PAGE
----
This particular commission, the mandate of the commission of inquiry that comes under the Human Rights Council is very problematic. The Human Rights Council singles out Israel time and again. Over half of their state specific resolutions focus specifically on Israel. In this particular case the mandate presumes violations of Israel’s guilt. Certainly when you go into a court room [you’re] innocent till proven guilty. It’s one-sided- the only actor that is mentioned is Israel. It talks about violations before looking into them.
People on the commission have no background or expertise in the laws of the armed conflict. In fact, the person who was appointed as the head of the commission, William Schabas, had a very clear political agenda, it wasn’t particularly challenging when they appointed him to find statements stating his clear agenda, clear anti-Israel bias. Now he stepped down because we found ethical violations by him, the UN found ethical violations by him, but the same commission remains - they didn’t change the people, his finger prints are all over report…
RT:Indeed, we have to respect that, but it’s very worrying that you say that Human Rights Council is “problematic”. As a legal expert maybe you could bring some advice here? The UN (UNICEF) says 539 Palestinian children were killed during that war. Are they simply “collateral damage”, or does international law cover the issue of children being killed in armed conflicts?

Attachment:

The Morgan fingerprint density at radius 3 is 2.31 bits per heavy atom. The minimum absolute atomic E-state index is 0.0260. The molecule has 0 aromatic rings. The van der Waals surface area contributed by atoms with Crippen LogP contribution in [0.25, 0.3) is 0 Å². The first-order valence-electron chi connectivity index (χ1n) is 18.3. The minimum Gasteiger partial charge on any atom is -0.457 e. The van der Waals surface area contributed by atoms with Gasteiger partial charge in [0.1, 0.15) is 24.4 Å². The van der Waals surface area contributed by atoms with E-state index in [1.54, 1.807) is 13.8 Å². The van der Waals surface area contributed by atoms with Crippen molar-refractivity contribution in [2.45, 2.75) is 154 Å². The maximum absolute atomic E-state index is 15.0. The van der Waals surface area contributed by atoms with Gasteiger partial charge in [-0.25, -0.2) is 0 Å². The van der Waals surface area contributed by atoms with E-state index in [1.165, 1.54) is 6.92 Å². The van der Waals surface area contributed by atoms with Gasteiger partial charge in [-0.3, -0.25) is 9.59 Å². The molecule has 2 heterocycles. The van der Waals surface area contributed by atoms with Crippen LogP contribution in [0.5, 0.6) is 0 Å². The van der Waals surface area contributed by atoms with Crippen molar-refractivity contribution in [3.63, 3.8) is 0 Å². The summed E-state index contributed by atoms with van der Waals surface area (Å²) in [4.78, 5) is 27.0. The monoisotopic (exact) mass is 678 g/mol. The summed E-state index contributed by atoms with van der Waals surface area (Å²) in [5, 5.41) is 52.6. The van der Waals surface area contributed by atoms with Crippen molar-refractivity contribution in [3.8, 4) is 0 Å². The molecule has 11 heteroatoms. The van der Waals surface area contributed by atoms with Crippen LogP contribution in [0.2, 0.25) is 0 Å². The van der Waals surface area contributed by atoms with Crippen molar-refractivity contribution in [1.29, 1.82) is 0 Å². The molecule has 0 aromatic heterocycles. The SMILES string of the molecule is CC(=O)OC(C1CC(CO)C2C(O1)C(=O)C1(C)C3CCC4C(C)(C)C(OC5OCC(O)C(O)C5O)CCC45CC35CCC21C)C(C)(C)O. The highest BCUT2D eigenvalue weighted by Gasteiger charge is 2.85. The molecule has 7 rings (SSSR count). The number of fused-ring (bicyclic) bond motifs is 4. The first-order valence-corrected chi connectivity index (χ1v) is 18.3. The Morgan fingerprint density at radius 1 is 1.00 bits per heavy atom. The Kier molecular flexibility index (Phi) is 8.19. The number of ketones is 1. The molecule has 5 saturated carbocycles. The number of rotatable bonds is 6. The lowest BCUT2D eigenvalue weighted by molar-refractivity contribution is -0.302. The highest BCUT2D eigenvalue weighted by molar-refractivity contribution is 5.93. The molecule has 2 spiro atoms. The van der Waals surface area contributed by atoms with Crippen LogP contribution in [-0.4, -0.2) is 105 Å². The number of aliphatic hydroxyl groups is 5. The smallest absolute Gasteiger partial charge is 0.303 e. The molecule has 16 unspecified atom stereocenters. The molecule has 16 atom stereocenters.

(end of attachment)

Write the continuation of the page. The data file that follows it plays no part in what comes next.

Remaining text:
SWM: First of all, let’s be straight about those numbers. The UN is fed numbers by the Hamas Health Ministry; they are giving very inflated numbers. One of the big problems of the whole dynamic of asymmetric conflict is that often times people who might be wearing regular clothes like you and I are actually combatants; it is not like a regular military - like Israel that is committed to war where people are actually wearing uniforms. These numbers of the children we’ve been going through this statistics- we have lower numbers. The report talks about 369 causalities.
And I’ll say first of all as a mother and with children on this side of the conflict, it’s a very tragic thing when children lose their lives in crossfire, and unfortunately in a war, children, civilians can and do lose their lives. That doesn’t necessarily mean there was any violation of war. When we look at the laws of war, we’re looking incident by incident, and we’re always looking at the test of in the shoes of the reasonable commander- that is what the laws of war say, that’s is what the Geneva convention says; was the action taken proportionate to the military advantage to be gained.
RT:You say that the numbers in various reports coming perhaps from Ramallah are being puffed up, but the IDF: around 800,000 active personnel, more than 4,000 tanks, 242 fighter jets. You said that the number of the children killed should be lower. What should be the balance here?
SWM: Often times the international community wants to strike a balance. We really need to look at the root causes of this conflict, and when we’re looking at the root causes, we need to point the finger at Hamas. Hamas embeds themselves in densely urban populated centers. It holds children; it holds women as human shields and fights behind them. We have endless reports, and I urge all of you to take a look at our report of actual army footage where you show where the rocket launch site will be embedded within meters of private homes, within meters of hotels, within mosques, within schools…
The statements, views and opinions expressed in this column are solely those of the author and do not necessarily represent those of RT.